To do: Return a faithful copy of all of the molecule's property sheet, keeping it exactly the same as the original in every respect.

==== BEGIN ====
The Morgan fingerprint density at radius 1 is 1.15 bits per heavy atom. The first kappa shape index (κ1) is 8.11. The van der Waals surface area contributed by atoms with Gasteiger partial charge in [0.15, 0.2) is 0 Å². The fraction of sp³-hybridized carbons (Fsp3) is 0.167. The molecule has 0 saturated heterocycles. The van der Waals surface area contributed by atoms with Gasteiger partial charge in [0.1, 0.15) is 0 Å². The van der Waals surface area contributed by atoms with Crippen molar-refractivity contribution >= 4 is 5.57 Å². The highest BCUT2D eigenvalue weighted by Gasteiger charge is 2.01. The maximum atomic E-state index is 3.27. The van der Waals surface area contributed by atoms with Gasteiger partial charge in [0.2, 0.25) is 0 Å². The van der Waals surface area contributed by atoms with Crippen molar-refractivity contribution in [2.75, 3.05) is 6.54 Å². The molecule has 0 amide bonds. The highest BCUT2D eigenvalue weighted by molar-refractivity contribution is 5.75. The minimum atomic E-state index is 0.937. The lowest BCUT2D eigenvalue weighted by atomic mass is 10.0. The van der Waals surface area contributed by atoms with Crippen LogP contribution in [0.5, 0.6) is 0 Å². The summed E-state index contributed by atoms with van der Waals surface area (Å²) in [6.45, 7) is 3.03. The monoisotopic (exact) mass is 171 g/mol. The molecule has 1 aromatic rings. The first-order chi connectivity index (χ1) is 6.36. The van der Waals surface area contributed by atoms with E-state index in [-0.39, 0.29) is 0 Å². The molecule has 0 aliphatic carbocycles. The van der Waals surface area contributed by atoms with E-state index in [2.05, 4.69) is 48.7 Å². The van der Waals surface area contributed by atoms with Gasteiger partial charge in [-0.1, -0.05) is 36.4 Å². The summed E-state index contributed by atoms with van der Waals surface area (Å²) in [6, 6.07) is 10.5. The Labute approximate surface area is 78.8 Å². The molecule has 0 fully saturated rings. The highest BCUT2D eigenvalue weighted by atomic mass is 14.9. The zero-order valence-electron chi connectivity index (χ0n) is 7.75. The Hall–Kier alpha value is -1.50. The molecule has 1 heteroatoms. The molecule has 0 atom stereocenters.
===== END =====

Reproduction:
The Morgan fingerprint density at radius 1 is 1.15 bits per heavy atom. The first kappa shape index (κ1) is 8.11. The van der Waals surface area contributed by atoms with Gasteiger partial charge in [0.15, 0.2) is 0 Å². The fraction of sp³-hybridized carbons (Fsp3) is 0.167. The molecule has 0 saturated heterocycles. The van der Waals surface area contributed by atoms with Gasteiger partial charge in [0.1, 0.15) is 0 Å². The van der Waals surface area contributed by atoms with Crippen molar-refractivity contribution >= 4 is 5.57 Å². The highest BCUT2D eigenvalue weighted by Gasteiger charge is 2.01. The maximum atomic E-state index is 3.27. The van der Waals surface area contributed by atoms with Gasteiger partial charge in [0.2, 0.25) is 0 Å². The van der Waals surface area contributed by atoms with Crippen molar-refractivity contribution in [2.75, 3.05) is 6.54 Å². The molecule has 0 amide bonds. The highest BCUT2D eigenvalue weighted by molar-refractivity contribution is 5.75. The minimum atomic E-state index is 0.937. The lowest BCUT2D eigenvalue weighted by atomic mass is 10.0. The van der Waals surface area contributed by atoms with Crippen LogP contribution in [0.5, 0.6) is 0 Å². The summed E-state index contributed by atoms with van der Waals surface area (Å²) in [6.45, 7) is 3.03. The monoisotopic (exact) mass is 171 g/mol. The molecule has 1 aromatic rings. The first-order chi connectivity index (χ1) is 6.36. The van der Waals surface area contributed by atoms with E-state index in [-0.39, 0.29) is 0 Å². The molecule has 0 aliphatic carbocycles. The van der Waals surface area contributed by atoms with E-state index in [2.05, 4.69) is 48.7 Å². The van der Waals surface area contributed by atoms with Gasteiger partial charge in [-0.1, -0.05) is 36.4 Å². The summed E-state index contributed by atoms with van der Waals surface area (Å²) in [6, 6.07) is 10.5. The Labute approximate surface area is 78.8 Å². The molecule has 0 fully saturated rings. The highest BCUT2D eigenvalue weighted by atomic mass is 14.9. The zero-order valence-electron chi connectivity index (χ0n) is 7.75. The Hall–Kier alpha value is -1.50. The molecule has 1 heteroatoms. The molecule has 0 atom stereocenters.